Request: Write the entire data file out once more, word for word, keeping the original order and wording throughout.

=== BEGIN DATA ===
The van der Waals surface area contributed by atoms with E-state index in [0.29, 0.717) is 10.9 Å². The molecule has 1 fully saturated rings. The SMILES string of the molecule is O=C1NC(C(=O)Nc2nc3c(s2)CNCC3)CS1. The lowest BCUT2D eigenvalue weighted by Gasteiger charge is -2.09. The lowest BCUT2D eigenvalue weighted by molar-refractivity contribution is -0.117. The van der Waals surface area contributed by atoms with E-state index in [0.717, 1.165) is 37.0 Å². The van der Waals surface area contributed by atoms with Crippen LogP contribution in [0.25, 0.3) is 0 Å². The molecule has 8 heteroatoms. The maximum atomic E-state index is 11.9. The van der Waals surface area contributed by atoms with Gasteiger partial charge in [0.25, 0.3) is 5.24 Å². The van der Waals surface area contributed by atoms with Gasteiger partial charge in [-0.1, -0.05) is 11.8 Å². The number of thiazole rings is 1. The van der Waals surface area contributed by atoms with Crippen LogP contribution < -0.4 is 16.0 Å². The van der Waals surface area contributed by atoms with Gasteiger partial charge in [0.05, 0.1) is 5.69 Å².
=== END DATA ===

The van der Waals surface area contributed by atoms with E-state index in [0.29, 0.717) is 10.9 Å². The molecule has 1 fully saturated rings. The SMILES string of the molecule is O=C1NC(C(=O)Nc2nc3c(s2)CNCC3)CS1. The lowest BCUT2D eigenvalue weighted by Gasteiger charge is -2.09. The lowest BCUT2D eigenvalue weighted by molar-refractivity contribution is -0.117. The van der Waals surface area contributed by atoms with E-state index in [0.717, 1.165) is 37.0 Å². The van der Waals surface area contributed by atoms with Crippen LogP contribution in [0.25, 0.3) is 0 Å². The molecule has 8 heteroatoms. The maximum atomic E-state index is 11.9. The van der Waals surface area contributed by atoms with Gasteiger partial charge in [0.25, 0.3) is 5.24 Å². The van der Waals surface area contributed by atoms with Gasteiger partial charge in [-0.1, -0.05) is 11.8 Å². The number of thiazole rings is 1. The van der Waals surface area contributed by atoms with Crippen LogP contribution < -0.4 is 16.0 Å². The van der Waals surface area contributed by atoms with Gasteiger partial charge in [0.05, 0.1) is 5.69 Å².